Friday, July 17, 2020

Life in Paraguay 1958-1962

I am addicted to the habit of self-questioning, unfairly labelled ‘navel-gazing’ by those who have probably never seen their navels. I admit there’s plenty of that sort of thing in the longer version of my autobio but over here I’m trying to stick to the lines and omit whatever might lurk between them.

From 1958 to 1962, the Quinta Recalde - our 120 acres of bone-dry red soil on the edge of what was then the tiny village of San Antonio - was an often frustrating responsibility. We had no electricity (paraffin lamps instead) and limited running water from a tank on the roof of the main house. Transport to Asuncion was via the packed local bus on a pot-holed dirt road or getting a lift in a neighbour’s truck. We had a few horses, cows and chickens but animals sometimes vanished. Fish, caught by Reg in the Rio Paraguay, were generally more reliable.

In spite of multiple difficulties - or perhaps because of them - Reg and I eventually managed to make ends meet and to be creatively productive. We exhibited paintings and ceramics and I was also sending work to a gallery in New York. A Yugoslav couple living in Asunciòn became close and supportive friends. They comissioned me to paint their portraits and to create a mural in their dining room while Reg was tasked with decorating their garden wall with ceramics. He had built a wood-fired kiln and later constructed a small roof tile factory. The plan was to sell the tiles in San Antonio but alas, too few people needed roof tiles. We always had too much to do, all day every day, problems to be solved every minute, which didn’t allow much time for sunset-gazing, let alone navel-gazing.

The American Point Four ccoperative agricultural programme had headquarters in Asunciòn and we became friends with some of their staff. I was offered a part-time job teaching drawing to the office’s local employees and also took on many portrait commissions. In 1962 the Paraguayan Institute of Social Security announced a competition to design and execute a mural for the new Hotel Guarani, an interesting modern building. I submitted an abstract design, to be made of cast cement blocks, but thought it very unlikely that I would win. Believe it or not, I won.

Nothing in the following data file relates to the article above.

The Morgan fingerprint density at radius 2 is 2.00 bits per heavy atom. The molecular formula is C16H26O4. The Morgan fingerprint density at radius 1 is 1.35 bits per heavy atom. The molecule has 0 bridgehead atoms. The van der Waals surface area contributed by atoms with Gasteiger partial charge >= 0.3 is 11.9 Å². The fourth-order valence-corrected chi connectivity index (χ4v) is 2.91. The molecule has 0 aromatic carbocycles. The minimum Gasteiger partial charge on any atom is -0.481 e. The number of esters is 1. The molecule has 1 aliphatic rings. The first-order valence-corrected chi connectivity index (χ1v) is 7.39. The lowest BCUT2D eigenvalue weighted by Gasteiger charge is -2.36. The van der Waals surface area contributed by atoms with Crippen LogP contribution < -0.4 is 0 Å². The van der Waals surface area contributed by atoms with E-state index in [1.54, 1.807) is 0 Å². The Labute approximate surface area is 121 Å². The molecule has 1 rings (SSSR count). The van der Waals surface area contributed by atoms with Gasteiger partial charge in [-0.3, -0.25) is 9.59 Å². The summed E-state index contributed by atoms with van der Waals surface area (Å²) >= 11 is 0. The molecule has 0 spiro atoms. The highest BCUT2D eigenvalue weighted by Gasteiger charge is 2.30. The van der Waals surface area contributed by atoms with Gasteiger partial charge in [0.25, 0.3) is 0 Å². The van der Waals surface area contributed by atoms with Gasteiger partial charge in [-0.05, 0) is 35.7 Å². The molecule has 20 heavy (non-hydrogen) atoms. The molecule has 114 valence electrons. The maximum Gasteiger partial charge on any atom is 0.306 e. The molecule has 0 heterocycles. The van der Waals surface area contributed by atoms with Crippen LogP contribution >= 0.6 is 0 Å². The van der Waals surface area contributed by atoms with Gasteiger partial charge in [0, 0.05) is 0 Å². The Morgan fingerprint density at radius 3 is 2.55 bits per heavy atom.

By that time we had rented a house in Asunciòn but often went back to San Antonio. In our Asunciòn studio we held workshops in drawing and ceramics. For the Hotel mural competition, with help from Reg and a friend, I began to cast and colour, one at a time, the many cement blocks my design required. They were then transported and assembled in situ and it was enormously satisfying to see the whole thing completed, looking at ease in its environment.

In current photos on the internet I see that the Hotel Guarani still exists but it has changed and I don’t know if my mural survived.

Fired clay heads by Reg of me and of himself. San Antonio, Paraguay, circa 1959.

Portrait of Bianca Melamed. Oil on canvas, NdA 1959. Asunciòn, Paraguay.

Estercita. Oil on canvas. NdA circa 1960. San Antonio, Paraguay.

Reg was a keen fisherman, unlike me.

Our tile factory, hand-built by Reg and local helpers. San Antonio, Paraguay.

Hotel Guarani, Asunciòn, Paraguay 1962

Working on my cement blocks. No help from the cat. Asunciòn, Paraguay 1962.

The finished mural at Hotel Guarani, Asunciòn 1962.


Vincent said...

Thanks Natalie, wonderful tale & illustrations of your studio & works produced.

Your Guarani mural reminds me somewhat of Mondrian's early Paris period, e.g. or --- was he an influence?

Natalie d'Arbeloff said...

Thanks Vincent. I guess any modern geometric abstract work could be said to be an influence but Mondrin wasn't interested in perspective or the illusion of depth whereas I am. What I actually based this mural design on was a much earlier painting of mine, an abstract apple, in which I reduced everything to vertical blocks of colour, getting smaller in the centre so that there's a sence of depth. The painting was quite small so of course I changed the proportions etc. for the mural but that was its origin.